With that said, how do I envision this site working? However we want it to work. Feel free to post anything you wish here: if it's a sample of your work, great; if it's some thoughts related to art of some kind, good; if it's a chart related to the frequency and level of intensity of your toothbrushing, well, fine, if you feel like sharing that.
As you may have noted, I also created a message board, which may be more appropriate for intense critiquing of each other's work, or if you want to share your thoughts more informally. The message board format seems more conducive to free thought than a blog does, and perhaps I'm odd for thinking so. For me, a blog is a place to post more polished pieces of writing, while a message board allows posts without a lot of editing or censoring. So there's a glimpse into my reasoning, at any rate.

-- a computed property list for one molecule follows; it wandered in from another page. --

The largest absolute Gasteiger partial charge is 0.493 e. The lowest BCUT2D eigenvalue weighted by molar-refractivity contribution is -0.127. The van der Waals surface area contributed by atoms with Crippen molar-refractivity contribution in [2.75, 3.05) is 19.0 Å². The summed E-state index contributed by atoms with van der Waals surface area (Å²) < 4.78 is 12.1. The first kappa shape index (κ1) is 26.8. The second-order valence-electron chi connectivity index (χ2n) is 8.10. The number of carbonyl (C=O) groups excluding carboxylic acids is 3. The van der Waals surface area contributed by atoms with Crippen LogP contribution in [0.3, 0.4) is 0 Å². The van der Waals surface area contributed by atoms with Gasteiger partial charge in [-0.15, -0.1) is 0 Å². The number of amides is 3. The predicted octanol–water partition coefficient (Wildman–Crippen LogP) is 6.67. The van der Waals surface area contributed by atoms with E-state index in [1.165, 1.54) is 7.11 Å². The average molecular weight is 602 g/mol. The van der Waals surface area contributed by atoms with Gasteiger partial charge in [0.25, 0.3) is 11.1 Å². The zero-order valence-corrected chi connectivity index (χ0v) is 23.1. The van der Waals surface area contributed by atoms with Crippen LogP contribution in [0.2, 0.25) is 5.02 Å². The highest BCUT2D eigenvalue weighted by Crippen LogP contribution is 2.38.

So, what are your thoughts?
As I mentioned on Wayfarer, I have long envisioned a community like unto the Rabbit Room or the Inklings where artists (be they musicians, writers, film-makers, sculptors, photographers, etc.) can come together and share their work.
Art's a part of all of us, whether we realize it or not. We're created in the image of a Creator, and in turn we feel a drive to create. That process cannot be complete until it is shared and enjoyed by others as well as yourself, and I hope that this will be a place where we can not only share what we create, but also grow in our creativity and have others enjoy it as well.
How this shall all play out I'm still in the process of figuring out, but you're all welcome to offer suggestions and invite any whom you think may be interested in joining such a community.
I hope, and we shall see how this works, that this will be a success.